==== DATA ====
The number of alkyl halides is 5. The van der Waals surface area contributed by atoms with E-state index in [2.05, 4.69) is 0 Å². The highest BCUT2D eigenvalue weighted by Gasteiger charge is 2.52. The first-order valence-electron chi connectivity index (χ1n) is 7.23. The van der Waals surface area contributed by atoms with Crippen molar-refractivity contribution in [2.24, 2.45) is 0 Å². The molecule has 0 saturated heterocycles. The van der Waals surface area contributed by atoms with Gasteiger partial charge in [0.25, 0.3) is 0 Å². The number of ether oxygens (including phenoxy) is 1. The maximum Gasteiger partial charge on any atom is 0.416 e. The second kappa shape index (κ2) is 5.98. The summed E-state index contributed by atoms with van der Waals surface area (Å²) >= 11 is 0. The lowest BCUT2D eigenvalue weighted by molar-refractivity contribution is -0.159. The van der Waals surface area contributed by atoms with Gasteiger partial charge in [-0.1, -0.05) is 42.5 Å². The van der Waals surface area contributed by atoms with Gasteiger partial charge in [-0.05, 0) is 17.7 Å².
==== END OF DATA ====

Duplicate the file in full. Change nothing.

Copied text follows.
The number of alkyl halides is 5. The van der Waals surface area contributed by atoms with E-state index in [2.05, 4.69) is 0 Å². The highest BCUT2D eigenvalue weighted by Gasteiger charge is 2.52. The first-order valence-electron chi connectivity index (χ1n) is 7.23. The van der Waals surface area contributed by atoms with Crippen molar-refractivity contribution in [2.24, 2.45) is 0 Å². The molecule has 0 saturated heterocycles. The van der Waals surface area contributed by atoms with Gasteiger partial charge in [0.25, 0.3) is 0 Å². The number of ether oxygens (including phenoxy) is 1. The maximum Gasteiger partial charge on any atom is 0.416 e. The second kappa shape index (κ2) is 5.98. The summed E-state index contributed by atoms with van der Waals surface area (Å²) >= 11 is 0. The lowest BCUT2D eigenvalue weighted by molar-refractivity contribution is -0.159. The van der Waals surface area contributed by atoms with Gasteiger partial charge in [-0.1, -0.05) is 42.5 Å². The van der Waals surface area contributed by atoms with Gasteiger partial charge in [-0.05, 0) is 17.7 Å².